Thursday, June 16, 2011

Super 8

Super 8 is the antidote to so many mindless, heartless summer popcorn special-effects moneymakers Hollywood churns out. It is carefully crafted and full of charm, light on CGI and heavy on believability and warmth. Written and directed by J.J. Abrams, who evidently is something of a student working with producer Steven Spielberg, Super 8 is as much a coming-of-age comedy as it is a thrilling monster film. It succeeds at almost everything it tries.

A group of middle school boys, free from the burden of homework (the local school's marquee reads, "Have a Great Summer!"), have teamed up to make a monster movie of their own using a cheap 8 mm camcorder and enter the production into a local contest. Led by Charles (Riley Griffiths), the group of friends recruit a girl, Alice (the excellent Elle Fanning), to play a starring role and then they all sneak out of their houses to shoot some scenes at an abandoned old train station on the outskirts of their rural Ohio town. But they end up recording something a bit more spectacular on their Super 8 than they had planned.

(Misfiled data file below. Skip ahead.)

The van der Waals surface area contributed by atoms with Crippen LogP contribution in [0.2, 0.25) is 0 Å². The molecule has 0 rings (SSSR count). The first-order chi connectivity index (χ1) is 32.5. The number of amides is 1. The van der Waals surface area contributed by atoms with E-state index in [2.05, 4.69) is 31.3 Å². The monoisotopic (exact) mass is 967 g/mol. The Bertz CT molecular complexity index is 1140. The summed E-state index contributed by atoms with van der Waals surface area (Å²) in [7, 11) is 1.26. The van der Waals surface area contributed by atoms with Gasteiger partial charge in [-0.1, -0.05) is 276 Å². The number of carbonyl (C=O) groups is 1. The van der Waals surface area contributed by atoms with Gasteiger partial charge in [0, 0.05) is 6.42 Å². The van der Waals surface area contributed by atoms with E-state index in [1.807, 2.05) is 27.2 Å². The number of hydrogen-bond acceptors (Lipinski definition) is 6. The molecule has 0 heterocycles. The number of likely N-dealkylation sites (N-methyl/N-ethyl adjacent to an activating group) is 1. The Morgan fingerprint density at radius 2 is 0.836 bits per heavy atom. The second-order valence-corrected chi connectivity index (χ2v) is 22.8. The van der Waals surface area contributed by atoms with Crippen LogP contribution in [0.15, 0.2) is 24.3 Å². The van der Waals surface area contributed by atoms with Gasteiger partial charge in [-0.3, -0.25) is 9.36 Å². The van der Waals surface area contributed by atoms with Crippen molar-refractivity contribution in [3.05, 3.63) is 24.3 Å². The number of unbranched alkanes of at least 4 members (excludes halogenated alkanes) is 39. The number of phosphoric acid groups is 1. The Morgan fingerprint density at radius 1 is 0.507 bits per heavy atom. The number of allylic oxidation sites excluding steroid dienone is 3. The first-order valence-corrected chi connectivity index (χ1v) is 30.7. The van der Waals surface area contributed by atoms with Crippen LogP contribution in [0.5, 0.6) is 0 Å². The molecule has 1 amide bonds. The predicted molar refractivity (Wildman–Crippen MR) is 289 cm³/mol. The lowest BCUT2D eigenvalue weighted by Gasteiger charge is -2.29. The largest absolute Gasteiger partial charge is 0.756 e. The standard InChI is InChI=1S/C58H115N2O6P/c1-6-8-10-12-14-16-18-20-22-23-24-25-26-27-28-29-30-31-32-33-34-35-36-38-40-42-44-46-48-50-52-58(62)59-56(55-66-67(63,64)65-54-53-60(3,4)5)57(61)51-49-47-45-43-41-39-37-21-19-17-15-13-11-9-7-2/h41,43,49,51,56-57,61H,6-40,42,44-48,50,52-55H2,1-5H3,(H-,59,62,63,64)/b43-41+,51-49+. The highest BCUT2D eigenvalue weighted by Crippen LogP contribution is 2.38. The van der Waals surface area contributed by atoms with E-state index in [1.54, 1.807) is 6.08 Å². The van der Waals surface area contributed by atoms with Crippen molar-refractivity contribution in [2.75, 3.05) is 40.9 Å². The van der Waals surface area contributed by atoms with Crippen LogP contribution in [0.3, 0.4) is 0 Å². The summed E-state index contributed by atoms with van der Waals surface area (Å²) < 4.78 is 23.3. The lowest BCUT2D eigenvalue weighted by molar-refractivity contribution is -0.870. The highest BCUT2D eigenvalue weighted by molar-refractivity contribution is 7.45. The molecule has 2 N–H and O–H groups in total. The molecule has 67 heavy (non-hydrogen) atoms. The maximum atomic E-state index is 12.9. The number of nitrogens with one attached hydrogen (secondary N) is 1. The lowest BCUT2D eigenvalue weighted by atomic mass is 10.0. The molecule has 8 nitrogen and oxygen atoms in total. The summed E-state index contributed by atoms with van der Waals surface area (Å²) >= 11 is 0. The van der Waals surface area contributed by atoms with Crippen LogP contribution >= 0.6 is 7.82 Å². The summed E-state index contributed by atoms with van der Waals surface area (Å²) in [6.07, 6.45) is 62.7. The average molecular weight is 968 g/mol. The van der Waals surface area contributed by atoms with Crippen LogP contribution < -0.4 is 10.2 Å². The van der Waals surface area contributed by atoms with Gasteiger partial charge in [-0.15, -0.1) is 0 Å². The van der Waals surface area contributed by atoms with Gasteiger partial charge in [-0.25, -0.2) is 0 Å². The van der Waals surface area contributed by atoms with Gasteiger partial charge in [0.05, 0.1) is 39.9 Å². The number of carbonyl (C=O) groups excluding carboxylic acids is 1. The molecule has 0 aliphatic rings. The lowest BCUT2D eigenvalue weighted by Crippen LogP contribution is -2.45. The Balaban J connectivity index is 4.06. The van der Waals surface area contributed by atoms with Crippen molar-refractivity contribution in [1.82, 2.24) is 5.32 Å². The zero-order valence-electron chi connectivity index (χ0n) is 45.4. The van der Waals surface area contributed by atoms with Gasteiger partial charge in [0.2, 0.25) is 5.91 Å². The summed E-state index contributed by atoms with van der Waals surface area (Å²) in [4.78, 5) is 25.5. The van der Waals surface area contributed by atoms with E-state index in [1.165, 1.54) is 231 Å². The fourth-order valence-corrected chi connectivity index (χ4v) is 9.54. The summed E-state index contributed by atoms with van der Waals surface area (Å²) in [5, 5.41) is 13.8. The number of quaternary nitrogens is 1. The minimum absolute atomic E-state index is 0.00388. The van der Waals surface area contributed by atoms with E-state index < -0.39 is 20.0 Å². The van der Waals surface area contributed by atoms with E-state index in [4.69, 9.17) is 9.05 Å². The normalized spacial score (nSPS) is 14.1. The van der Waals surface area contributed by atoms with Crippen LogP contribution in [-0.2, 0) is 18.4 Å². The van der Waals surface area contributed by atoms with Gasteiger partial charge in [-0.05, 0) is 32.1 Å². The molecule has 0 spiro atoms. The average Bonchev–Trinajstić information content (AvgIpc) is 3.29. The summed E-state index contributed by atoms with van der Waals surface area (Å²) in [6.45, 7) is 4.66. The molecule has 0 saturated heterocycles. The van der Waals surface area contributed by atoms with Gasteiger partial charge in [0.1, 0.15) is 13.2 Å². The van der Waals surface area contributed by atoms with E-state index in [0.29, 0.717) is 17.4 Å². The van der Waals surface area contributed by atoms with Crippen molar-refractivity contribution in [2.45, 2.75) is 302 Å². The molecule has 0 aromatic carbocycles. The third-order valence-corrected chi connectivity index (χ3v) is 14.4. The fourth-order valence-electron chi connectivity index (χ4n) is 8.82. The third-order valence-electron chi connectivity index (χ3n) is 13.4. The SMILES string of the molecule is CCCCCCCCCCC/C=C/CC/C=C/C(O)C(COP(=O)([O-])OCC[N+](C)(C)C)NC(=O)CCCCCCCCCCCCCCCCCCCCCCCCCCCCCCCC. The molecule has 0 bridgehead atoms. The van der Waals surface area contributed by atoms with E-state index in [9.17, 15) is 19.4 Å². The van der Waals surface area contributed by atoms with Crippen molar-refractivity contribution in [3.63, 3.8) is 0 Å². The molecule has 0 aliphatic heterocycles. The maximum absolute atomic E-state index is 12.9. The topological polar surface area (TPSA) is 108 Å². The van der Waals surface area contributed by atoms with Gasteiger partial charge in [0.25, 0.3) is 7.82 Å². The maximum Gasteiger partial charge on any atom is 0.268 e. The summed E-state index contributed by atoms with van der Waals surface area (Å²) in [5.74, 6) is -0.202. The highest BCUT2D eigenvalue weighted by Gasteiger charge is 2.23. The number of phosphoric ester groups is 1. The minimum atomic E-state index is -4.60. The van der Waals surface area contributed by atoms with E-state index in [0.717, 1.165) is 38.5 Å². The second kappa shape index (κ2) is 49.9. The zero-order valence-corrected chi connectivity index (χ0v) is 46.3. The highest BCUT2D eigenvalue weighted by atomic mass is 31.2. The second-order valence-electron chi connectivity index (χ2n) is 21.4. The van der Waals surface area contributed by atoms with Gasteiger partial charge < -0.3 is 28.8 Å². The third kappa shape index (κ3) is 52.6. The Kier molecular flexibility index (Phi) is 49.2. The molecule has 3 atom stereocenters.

The comparisons to E.T. are legitimate. This film doesn't reach that class, though it clearly aspires to do so. Anybody who was actually a teenager in 1979 (Brooke and I didn't have the pleasure) will certainly enjoy the special attention that is paid to re-creating that year. But this story, full of newcomer actors, love and suspense, should appeal to practically anyone.

Brooke: A-
Grant: A-

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